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Thread: Week 10 Post Game Notes: Steelers

  1. #31
    Win now or this staff will test ownership’s patience: This Week in Bengals





    By Paul Dehner Jr. 1h ago



    CINCINNATI — The gantlet of a five-game stretch for the Bengals now officially becomes progressively smaller in the rearview mirror.


    The Bengals went 1-4 against five teams all in the thick of the AFC playoff picture, each boasting a record of at least 6-3.

    The Ravens, Colts, Browns, Titans and Steelers are a combined 33-12.

    The team will reflect on the back-to-back, odds-defying blown leads against the Colts and Browns and wonder how different this season would feel if
    one or both of those went the Bengals’ way. They didn’t. They only amplified that this team, under Zac Taylor, has yet to pull out a truly close game at
    the end. The Bengals have won in games they dominated. They lost all the rest.

    If the last five were the gantlet, consider the next four a comparative cakewalk as the Bengals tiptoe through the tulips of the NFC East, plus a trip to
    overachieving Miami.

    Those teams’ combined record is 13-24. The Bengals are a one-point underdog or even money this weekend at Washington depending on where you
    wager and are likely to be favored at home against both the Giants and Andy Dalton’s Cowboys.

    Win now, show proof of concept, or else the conversations are guaranteed to be quite uncomfortable for this coaching staff when the season ends.

    “It’s important,” Taylor said. “We need to win football games. I don’t worry too much about what’s going on after Washington. I’ve seen the schedule, I
    saw it at the beginning of the season, but our focus is 100 percent on Washington, winning a road game. We’ll focus on the other stuff, but this week we
    have to focus on beating Washington.”

    Inevitably, I think there’s enough buy-in from ownership that the trough of patience and loyalty will be enough to buy the head coach and much of his
    staff one more player cycle to make good on promises. The development and backing from Joe Burrow alone basically justify it. But not if this stretch
    of four games elicits another round of heartbreak and brutal losses. An ugly stretch here would put ownership in a tough spot after the season.

    There’s no running from the record at some point. Even in Cincinnati.

    These are winnable games. They are games outside of the AFC North, where the Bengals are 2-2-1 this season. Cincinnati also owned a fourth-quarter
    lead in all five.

    If Taylor’s Bengals are truly on the right track and capable of pulling this franchise out of the rebuild and into relevance, this is the stretch to convince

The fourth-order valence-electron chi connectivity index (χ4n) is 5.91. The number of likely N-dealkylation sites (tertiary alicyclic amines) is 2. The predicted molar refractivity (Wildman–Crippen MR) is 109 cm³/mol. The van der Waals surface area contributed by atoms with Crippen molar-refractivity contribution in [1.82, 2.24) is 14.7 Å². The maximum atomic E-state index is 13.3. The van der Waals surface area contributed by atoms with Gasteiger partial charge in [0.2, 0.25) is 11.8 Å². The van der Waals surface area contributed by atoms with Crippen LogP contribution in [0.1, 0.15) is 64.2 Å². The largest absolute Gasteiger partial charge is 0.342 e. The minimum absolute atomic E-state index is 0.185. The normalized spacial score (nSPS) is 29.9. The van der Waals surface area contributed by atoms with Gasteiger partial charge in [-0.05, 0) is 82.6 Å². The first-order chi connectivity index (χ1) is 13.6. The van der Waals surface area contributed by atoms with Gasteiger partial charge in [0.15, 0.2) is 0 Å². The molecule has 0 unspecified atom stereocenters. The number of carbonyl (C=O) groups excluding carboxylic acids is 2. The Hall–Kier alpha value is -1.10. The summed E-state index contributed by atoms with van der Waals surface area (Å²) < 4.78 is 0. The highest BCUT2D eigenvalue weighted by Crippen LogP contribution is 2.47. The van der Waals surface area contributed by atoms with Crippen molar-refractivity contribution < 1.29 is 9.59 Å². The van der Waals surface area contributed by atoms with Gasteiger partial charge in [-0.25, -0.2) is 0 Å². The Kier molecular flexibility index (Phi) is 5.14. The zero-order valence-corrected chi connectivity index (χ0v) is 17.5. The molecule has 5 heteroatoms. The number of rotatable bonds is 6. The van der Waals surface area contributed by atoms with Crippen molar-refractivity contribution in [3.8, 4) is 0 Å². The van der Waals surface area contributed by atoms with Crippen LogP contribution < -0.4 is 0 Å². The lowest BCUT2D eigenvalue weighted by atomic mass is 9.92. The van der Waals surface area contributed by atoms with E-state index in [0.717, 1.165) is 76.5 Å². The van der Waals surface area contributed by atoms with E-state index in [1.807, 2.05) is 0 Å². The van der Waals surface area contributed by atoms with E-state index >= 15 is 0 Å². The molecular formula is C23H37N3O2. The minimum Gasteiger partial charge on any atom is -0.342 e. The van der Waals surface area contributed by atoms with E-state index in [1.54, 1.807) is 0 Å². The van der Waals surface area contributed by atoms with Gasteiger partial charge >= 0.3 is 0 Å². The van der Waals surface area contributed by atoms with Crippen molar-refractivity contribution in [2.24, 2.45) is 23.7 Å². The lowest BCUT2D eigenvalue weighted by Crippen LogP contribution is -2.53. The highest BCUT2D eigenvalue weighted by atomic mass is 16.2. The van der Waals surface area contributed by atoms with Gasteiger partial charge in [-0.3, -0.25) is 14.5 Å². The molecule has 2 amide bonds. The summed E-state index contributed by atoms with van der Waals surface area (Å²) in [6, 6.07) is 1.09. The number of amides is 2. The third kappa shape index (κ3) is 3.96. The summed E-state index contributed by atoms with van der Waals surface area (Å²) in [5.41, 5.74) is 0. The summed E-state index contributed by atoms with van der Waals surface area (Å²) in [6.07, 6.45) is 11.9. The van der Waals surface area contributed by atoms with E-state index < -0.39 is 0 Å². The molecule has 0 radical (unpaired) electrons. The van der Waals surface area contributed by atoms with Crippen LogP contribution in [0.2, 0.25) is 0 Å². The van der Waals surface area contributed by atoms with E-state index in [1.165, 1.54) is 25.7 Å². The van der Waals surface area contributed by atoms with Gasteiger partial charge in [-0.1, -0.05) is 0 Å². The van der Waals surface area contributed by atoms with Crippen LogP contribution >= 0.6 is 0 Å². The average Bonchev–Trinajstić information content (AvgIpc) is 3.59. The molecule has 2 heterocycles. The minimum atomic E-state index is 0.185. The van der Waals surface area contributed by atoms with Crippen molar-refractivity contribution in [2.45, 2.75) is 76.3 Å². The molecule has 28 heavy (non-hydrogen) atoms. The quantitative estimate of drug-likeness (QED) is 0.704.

everyone on the field.

    Not with culture or words or signings or even Burrow. But with wins.

    Make good on the next four weeks in some capacity and everyone can start talking about taking the considerable next step possible in 2021 and the
    chance to snag a signature division win late in December. Falter, and the conversation about the future could sound dramatically different.

    On tap




    The Bengals and Washington Football Team are in intensive COVID-19 protocol. The Bengals are still in it from last week’s positive tests, and WFT
    had a positive test surface Tuesday morning. This is the second straight week the Bengals and their opponent are doing everything virtually except for
    practice. Other than that, we’ll be tracking the possible return of Joe Mixon (foot) and Jonah Williams (stinger), who both were close but not deemed
    ready to play in Pittsburgh.

    This Week in Burrow




    Once more on this topic and I’ll let it go. I wanted to take one more look at the Bud Dupree “boost,” as Burrow called it, from Sunday’s game against
    Pittsburgh. This isn’t because I believe it to be a dirty play or even necessarily painful for Burrow.

    Instead, it’s the latest in a trend this year where the Bengals can’t seem to get their quarterback protected by the officials.

    Take a closer look from the All-22
    at two snapshots from this play. The first where the ball is well out of Burrow’s hand on the way to Drew Sample,
    with Dupree not even touching the No. 1 overall pick 5 yards into the playing field. The second is a shot of Dupree still with his hand on Burrow 5 yards
    into the sideline before Burrow barreled into the bench, rolling his ankle in the process.





    The sole responsibility of one of the three officials behind this play is to watch only for potential roughing or late hits on the quarterback. How riding a
    guy 10 yards when the ball was well out before he was even touched, then watching the quarterback bang into the bench isn’t a flag is beyond me.

    And it’s fine if they missed this one. Officials do. The frustration for the Bengals is this has been happening all year.

    There have been 77 flags for roughing the passer thrown in the NFL this year. Burrow received one. He’s been hit out of bounds, hit late, hit in the head
    and now boosted to the bench.

    I asked Taylor about it Monday. The conversation went like this:

    We’ve talked a few times about some of the late hits on Joe that have happened and not been called. When you got another view of the one yesterday
    where he got kind of a little, I guess he called it a boost into the bench. What was your opinion on that and does this fall in that category of you kind of
    wish that some of those calls would start to come your way?

    “Probably falls into that category, and I’ll be very careful with my opinions.”

    When you see your quarterback kind of get thrown against a bench, though, what is your reaction? Is that a frustrating thing in general?

    “I mean, if there was a camera on me for the next eight minutes, you would have seen my reaction going into halftime, so that would have been very
    clear had someone been filming that.”

    This league is supposedly focused on protecting the quarterbacks. That’s the foundation of the conversation.

    It’s not about this play. It’s not about anybody being dirty. It’s not even about Dupree and the Steelers (as much as both fan bases want to engage
    through that lens). It’s about the Bengals rightfully wondering what they have to do to keep teams from taking shots at the face of their franchise after